Health care costs have become a major issue this election—and with good reason. The facts are staggering.
- Health care spending, which doubled between 1996 and 2006 and is expected to double again in the next decade, outpaces wage growth and inflation.
- Between 2000 and 2006, private health insurance premiums increased more than 90 percent.
Today, the Center for American Progress Action Fund released a new analysis on the cost containment approaches articulated by Senators Obama and McCain. The political rhetoric emanating from the leaders of the conservative and progressive movements sounds remarkably similar. Agreement on the problem of rising health care costs, however, does not translate to agreement on how to achieve those solutions. And as the new analysis shows, there is little evidence for McCain’s claim that conservatives’ health care reforms will address health care costs, which he has called, “the biggest problem with the health care system.”
McCain’s Extreme Plan Will Likely Not Contain Health Care Costs:
Sen. McCain’s plan asks the impossible of consumers – it asks them to drive down prices and improve quality through one-on-one interactions with insurance companies. Extensive research, however, consistently shows that the pooling of individuals into large groups is the most effective way to manage risk and promote efficiency. The individual market approach is both more costly and less efficient than the group market approach.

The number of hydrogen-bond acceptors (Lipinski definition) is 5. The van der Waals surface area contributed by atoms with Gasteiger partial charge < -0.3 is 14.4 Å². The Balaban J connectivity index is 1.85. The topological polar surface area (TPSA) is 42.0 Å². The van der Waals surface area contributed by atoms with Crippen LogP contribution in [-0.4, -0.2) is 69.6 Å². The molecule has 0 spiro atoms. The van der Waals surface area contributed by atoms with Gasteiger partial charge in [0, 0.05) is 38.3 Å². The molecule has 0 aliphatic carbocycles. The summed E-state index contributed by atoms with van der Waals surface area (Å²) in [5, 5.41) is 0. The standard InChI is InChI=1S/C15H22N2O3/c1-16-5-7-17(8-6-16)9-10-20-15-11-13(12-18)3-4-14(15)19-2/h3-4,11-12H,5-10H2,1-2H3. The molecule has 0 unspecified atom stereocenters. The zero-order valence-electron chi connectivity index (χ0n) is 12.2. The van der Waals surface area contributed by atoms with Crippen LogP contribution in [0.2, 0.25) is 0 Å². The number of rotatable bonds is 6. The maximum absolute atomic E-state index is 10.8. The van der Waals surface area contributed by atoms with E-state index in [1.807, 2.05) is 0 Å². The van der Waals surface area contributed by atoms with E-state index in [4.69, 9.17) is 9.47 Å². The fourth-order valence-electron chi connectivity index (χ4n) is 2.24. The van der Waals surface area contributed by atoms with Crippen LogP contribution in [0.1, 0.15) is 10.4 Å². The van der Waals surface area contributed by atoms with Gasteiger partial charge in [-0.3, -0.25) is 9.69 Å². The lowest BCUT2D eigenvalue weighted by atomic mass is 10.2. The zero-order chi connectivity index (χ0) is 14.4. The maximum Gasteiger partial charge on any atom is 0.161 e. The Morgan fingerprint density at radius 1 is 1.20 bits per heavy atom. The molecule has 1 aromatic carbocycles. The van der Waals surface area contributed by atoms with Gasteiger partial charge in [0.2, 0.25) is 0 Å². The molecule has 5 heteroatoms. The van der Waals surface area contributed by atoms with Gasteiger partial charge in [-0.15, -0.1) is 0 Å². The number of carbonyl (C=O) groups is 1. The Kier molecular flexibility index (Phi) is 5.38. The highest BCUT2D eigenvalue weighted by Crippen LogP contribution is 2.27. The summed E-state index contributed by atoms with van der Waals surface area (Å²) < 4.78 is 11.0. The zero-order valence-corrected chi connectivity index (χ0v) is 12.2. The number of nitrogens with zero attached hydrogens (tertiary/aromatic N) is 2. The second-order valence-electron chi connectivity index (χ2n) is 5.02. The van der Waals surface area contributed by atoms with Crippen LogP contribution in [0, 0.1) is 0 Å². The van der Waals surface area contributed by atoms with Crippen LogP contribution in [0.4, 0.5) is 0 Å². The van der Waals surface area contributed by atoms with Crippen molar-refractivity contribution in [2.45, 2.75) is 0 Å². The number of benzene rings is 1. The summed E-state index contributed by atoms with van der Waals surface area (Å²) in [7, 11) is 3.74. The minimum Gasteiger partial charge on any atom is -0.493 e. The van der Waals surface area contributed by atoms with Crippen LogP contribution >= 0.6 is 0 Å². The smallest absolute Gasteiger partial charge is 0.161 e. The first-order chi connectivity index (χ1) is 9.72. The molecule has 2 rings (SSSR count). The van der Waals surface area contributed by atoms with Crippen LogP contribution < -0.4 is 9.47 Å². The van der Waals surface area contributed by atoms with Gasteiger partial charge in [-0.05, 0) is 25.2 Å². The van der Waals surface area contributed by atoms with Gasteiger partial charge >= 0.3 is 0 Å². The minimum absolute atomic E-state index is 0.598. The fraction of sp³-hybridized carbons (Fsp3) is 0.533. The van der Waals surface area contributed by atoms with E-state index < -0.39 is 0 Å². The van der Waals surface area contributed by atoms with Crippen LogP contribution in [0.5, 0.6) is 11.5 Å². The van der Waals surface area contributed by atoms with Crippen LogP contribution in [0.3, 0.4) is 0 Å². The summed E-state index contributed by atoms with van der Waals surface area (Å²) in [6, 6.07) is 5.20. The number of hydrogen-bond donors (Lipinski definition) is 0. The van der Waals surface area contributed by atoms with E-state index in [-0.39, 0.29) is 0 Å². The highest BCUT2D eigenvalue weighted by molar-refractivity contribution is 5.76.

McCain’s Lofty Rhetoric Unmatched by Details:
An analysis of Sen. McCain’s plan shows that his cost-containment steps lack specificity—regardless of his efforts to camouflage his proposals with rhetoric about “freedom” and “responsibility” lowering costs. There are few concrete steps for implementation in his plan, and almost no detail about the resources he would dedicate to the effort.
Coverage for All Americans Is the Fundamental Way to Contain Costs:
Current research suggests that the closer a health care system is to providing affordable coverage for all, the more successful it will be in achieving significant cost containment. By extending coverage to all, we can achieve efficiencies, end cost-shifting and rationalize financing mechanisms. Given Sen. McCain’s refusal to provide health care coverage for all, any success he may have in cost-savings will be limited.
The Progressive Alternative:
In contrast, progressive leaders have consistently offered concrete steps to making sure all Americans have access to affordable health care, and to help bring down health care costs. And progressive governors have led by taking proactive action when possible, as this report shows. Indeed, for his part, Sen. Obama has articulated clear steps to implement his cost containment measures.